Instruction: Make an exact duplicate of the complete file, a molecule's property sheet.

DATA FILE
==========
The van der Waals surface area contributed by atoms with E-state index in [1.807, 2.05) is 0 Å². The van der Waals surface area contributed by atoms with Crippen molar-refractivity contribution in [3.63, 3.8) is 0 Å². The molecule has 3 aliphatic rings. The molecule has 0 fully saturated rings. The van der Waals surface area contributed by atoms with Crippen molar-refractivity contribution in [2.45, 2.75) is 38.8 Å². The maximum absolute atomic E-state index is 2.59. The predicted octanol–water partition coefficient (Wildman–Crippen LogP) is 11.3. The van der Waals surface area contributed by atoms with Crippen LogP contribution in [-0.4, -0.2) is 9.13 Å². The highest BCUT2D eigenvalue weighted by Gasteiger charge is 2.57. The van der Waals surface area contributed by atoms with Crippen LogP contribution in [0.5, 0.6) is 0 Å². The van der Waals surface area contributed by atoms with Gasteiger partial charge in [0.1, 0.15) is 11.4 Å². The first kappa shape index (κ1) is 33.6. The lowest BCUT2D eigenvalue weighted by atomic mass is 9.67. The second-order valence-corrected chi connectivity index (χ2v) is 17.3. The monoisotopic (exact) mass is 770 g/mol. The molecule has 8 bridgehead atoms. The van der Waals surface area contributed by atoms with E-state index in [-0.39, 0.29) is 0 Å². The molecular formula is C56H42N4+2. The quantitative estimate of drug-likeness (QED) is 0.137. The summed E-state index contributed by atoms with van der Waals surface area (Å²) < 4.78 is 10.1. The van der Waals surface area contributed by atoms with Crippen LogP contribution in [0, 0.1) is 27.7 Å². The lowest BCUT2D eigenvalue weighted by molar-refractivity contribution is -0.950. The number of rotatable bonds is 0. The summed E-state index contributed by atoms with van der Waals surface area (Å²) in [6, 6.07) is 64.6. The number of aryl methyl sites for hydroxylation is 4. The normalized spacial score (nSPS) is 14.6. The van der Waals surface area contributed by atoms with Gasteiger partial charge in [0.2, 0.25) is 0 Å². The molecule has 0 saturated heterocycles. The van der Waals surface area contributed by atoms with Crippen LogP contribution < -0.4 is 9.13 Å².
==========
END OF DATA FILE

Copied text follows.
The van der Waals surface area contributed by atoms with E-state index in [1.807, 2.05) is 0 Å². The van der Waals surface area contributed by atoms with Crippen molar-refractivity contribution in [3.63, 3.8) is 0 Å². The molecule has 3 aliphatic rings. The molecule has 0 fully saturated rings. The van der Waals surface area contributed by atoms with Crippen molar-refractivity contribution in [2.45, 2.75) is 38.8 Å². The maximum absolute atomic E-state index is 2.59. The predicted octanol–water partition coefficient (Wildman–Crippen LogP) is 11.3. The van der Waals surface area contributed by atoms with Crippen LogP contribution in [-0.4, -0.2) is 9.13 Å². The highest BCUT2D eigenvalue weighted by Gasteiger charge is 2.57. The van der Waals surface area contributed by atoms with Crippen LogP contribution in [0.5, 0.6) is 0 Å². The van der Waals surface area contributed by atoms with Gasteiger partial charge in [0.1, 0.15) is 11.4 Å². The first kappa shape index (κ1) is 33.6. The lowest BCUT2D eigenvalue weighted by atomic mass is 9.67. The second-order valence-corrected chi connectivity index (χ2v) is 17.3. The monoisotopic (exact) mass is 770 g/mol. The molecule has 8 bridgehead atoms. The van der Waals surface area contributed by atoms with E-state index in [-0.39, 0.29) is 0 Å². The molecular formula is C56H42N4+2. The quantitative estimate of drug-likeness (QED) is 0.137. The summed E-state index contributed by atoms with van der Waals surface area (Å²) < 4.78 is 10.1. The van der Waals surface area contributed by atoms with Crippen LogP contribution in [0, 0.1) is 27.7 Å². The lowest BCUT2D eigenvalue weighted by molar-refractivity contribution is -0.950. The number of rotatable bonds is 0. The summed E-state index contributed by atoms with van der Waals surface area (Å²) in [6, 6.07) is 64.6. The number of aryl methyl sites for hydroxylation is 4. The normalized spacial score (nSPS) is 14.6. The van der Waals surface area contributed by atoms with Gasteiger partial charge in [0.2, 0.25) is 0 Å². The molecule has 0 saturated heterocycles. The van der Waals surface area contributed by atoms with Crippen LogP contribution < -0.4 is 9.13 Å².